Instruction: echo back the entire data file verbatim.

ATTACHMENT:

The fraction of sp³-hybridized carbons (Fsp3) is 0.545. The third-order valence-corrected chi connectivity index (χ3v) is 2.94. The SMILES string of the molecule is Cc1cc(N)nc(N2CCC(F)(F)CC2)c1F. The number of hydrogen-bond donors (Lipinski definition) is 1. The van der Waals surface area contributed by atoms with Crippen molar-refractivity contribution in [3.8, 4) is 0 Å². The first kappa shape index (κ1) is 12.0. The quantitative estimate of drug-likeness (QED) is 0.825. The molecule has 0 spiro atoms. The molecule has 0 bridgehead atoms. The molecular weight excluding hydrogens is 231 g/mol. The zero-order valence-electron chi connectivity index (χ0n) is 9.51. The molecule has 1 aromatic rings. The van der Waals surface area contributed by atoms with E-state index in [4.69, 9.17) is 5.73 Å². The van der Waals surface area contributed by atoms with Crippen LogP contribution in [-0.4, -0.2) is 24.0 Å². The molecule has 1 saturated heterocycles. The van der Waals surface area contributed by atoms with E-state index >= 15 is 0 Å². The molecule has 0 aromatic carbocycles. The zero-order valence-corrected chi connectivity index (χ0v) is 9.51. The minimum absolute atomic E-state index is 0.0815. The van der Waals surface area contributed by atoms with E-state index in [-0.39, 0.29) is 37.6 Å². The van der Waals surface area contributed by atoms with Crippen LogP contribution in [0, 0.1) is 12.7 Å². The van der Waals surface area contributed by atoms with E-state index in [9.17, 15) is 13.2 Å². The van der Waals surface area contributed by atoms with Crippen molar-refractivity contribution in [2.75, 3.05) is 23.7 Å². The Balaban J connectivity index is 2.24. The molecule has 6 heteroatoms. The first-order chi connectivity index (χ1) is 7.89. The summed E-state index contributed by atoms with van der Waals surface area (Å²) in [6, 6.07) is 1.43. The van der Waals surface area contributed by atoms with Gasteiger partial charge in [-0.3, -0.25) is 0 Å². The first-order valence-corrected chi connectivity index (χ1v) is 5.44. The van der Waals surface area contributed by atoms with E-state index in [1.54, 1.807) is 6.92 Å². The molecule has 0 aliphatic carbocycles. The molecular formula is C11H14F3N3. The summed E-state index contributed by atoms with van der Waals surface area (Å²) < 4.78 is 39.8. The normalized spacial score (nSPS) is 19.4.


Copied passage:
The fraction of sp³-hybridized carbons (Fsp3) is 0.545. The third-order valence-corrected chi connectivity index (χ3v) is 2.94. The SMILES string of the molecule is Cc1cc(N)nc(N2CCC(F)(F)CC2)c1F. The number of hydrogen-bond donors (Lipinski definition) is 1. The van der Waals surface area contributed by atoms with Crippen molar-refractivity contribution in [3.8, 4) is 0 Å². The first kappa shape index (κ1) is 12.0. The quantitative estimate of drug-likeness (QED) is 0.825. The molecule has 0 spiro atoms. The molecule has 0 bridgehead atoms. The molecular weight excluding hydrogens is 231 g/mol. The zero-order valence-electron chi connectivity index (χ0n) is 9.51. The molecule has 1 aromatic rings. The van der Waals surface area contributed by atoms with E-state index in [4.69, 9.17) is 5.73 Å². The van der Waals surface area contributed by atoms with Crippen LogP contribution in [-0.4, -0.2) is 24.0 Å². The molecule has 1 saturated heterocycles. The van der Waals surface area contributed by atoms with E-state index >= 15 is 0 Å². The molecule has 0 aromatic carbocycles. The zero-order valence-corrected chi connectivity index (χ0v) is 9.51. The minimum absolute atomic E-state index is 0.0815. The van der Waals surface area contributed by atoms with E-state index in [-0.39, 0.29) is 37.6 Å². The van der Waals surface area contributed by atoms with Crippen LogP contribution in [0, 0.1) is 12.7 Å². The van der Waals surface area contributed by atoms with E-state index in [9.17, 15) is 13.2 Å². The van der Waals surface area contributed by atoms with Crippen molar-refractivity contribution in [2.75, 3.05) is 23.7 Å². The Balaban J connectivity index is 2.24. The molecule has 6 heteroatoms. The first-order chi connectivity index (χ1) is 7.89. The summed E-state index contributed by atoms with van der Waals surface area (Å²) in [6, 6.07) is 1.43. The van der Waals surface area contributed by atoms with Gasteiger partial charge in [-0.3, -0.25) is 0 Å². The first-order valence-corrected chi connectivity index (χ1v) is 5.44. The van der Waals surface area contributed by atoms with E-state index in [1.54, 1.807) is 6.92 Å². The molecule has 0 aliphatic carbocycles. The molecular formula is C11H14F3N3. The summed E-state index contributed by atoms with van der Waals surface area (Å²) < 4.78 is 39.8. The normalized spacial score (nSPS) is 19.4.